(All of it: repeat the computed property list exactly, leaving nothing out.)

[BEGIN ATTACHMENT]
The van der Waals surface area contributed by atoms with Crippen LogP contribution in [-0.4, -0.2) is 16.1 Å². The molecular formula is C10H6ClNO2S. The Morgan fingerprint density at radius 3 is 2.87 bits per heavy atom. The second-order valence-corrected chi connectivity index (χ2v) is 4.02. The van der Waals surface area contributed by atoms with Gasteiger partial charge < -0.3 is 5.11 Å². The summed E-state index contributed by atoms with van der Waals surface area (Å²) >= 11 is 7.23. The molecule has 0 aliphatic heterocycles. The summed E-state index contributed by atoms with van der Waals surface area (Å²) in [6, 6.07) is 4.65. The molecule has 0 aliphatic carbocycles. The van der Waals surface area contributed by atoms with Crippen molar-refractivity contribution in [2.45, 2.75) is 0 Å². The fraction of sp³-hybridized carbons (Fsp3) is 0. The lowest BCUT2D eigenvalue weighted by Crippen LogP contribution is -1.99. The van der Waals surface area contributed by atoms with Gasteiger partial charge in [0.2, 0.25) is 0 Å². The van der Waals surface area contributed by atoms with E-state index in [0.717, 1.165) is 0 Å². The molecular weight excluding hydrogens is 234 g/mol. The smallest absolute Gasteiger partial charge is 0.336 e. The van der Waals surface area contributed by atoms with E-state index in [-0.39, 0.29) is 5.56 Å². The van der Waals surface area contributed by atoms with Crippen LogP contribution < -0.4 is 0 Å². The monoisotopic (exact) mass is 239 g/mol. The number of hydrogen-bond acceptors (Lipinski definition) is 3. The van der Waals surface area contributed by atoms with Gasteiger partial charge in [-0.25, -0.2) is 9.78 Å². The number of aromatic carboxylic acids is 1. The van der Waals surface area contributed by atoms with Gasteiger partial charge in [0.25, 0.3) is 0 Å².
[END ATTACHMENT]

The van der Waals surface area contributed by atoms with Crippen LogP contribution in [-0.4, -0.2) is 16.1 Å². The molecular formula is C10H6ClNO2S. The Morgan fingerprint density at radius 3 is 2.87 bits per heavy atom. The second-order valence-corrected chi connectivity index (χ2v) is 4.02. The van der Waals surface area contributed by atoms with Gasteiger partial charge < -0.3 is 5.11 Å². The summed E-state index contributed by atoms with van der Waals surface area (Å²) >= 11 is 7.23. The molecule has 0 aliphatic heterocycles. The summed E-state index contributed by atoms with van der Waals surface area (Å²) in [6, 6.07) is 4.65. The molecule has 0 aliphatic carbocycles. The van der Waals surface area contributed by atoms with Crippen molar-refractivity contribution in [2.45, 2.75) is 0 Å². The fraction of sp³-hybridized carbons (Fsp3) is 0. The lowest BCUT2D eigenvalue weighted by Crippen LogP contribution is -1.99. The van der Waals surface area contributed by atoms with Gasteiger partial charge in [0.2, 0.25) is 0 Å². The van der Waals surface area contributed by atoms with E-state index in [0.717, 1.165) is 0 Å². The molecular weight excluding hydrogens is 234 g/mol. The smallest absolute Gasteiger partial charge is 0.336 e. The van der Waals surface area contributed by atoms with E-state index in [-0.39, 0.29) is 5.56 Å². The van der Waals surface area contributed by atoms with Crippen LogP contribution < -0.4 is 0 Å². The monoisotopic (exact) mass is 239 g/mol. The number of hydrogen-bond acceptors (Lipinski definition) is 3. The van der Waals surface area contributed by atoms with Gasteiger partial charge in [-0.25, -0.2) is 9.78 Å². The number of aromatic carboxylic acids is 1. The van der Waals surface area contributed by atoms with Gasteiger partial charge in [0.25, 0.3) is 0 Å².